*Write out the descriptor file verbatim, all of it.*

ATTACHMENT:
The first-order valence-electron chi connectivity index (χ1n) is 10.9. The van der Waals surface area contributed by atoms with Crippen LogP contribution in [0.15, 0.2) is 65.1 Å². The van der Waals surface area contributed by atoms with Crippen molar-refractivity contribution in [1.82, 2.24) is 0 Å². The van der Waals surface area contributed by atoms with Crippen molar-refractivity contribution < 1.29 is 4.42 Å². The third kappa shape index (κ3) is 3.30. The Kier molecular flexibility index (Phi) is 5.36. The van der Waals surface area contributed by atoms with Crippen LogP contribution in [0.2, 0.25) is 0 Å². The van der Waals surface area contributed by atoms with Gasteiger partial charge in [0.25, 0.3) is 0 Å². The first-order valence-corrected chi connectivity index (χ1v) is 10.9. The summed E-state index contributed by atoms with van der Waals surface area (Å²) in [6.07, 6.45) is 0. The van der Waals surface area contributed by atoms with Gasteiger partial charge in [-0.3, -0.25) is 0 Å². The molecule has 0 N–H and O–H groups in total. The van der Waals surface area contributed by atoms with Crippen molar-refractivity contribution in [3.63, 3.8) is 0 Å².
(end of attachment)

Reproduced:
The first-order valence-electron chi connectivity index (χ1n) is 10.9. The van der Waals surface area contributed by atoms with Crippen LogP contribution in [0.15, 0.2) is 65.1 Å². The van der Waals surface area contributed by atoms with Crippen molar-refractivity contribution in [1.82, 2.24) is 0 Å². The van der Waals surface area contributed by atoms with Crippen molar-refractivity contribution < 1.29 is 4.42 Å². The third kappa shape index (κ3) is 3.30. The Kier molecular flexibility index (Phi) is 5.36. The van der Waals surface area contributed by atoms with Crippen LogP contribution in [0.2, 0.25) is 0 Å². The van der Waals surface area contributed by atoms with Gasteiger partial charge in [0.25, 0.3) is 0 Å². The first-order valence-corrected chi connectivity index (χ1v) is 10.9. The summed E-state index contributed by atoms with van der Waals surface area (Å²) in [6.07, 6.45) is 0. The van der Waals surface area contributed by atoms with Gasteiger partial charge in [-0.3, -0.25) is 0 Å². The molecule has 0 N–H and O–H groups in total. The van der Waals surface area contributed by atoms with Crippen molar-refractivity contribution in [3.63, 3.8) is 0 Å².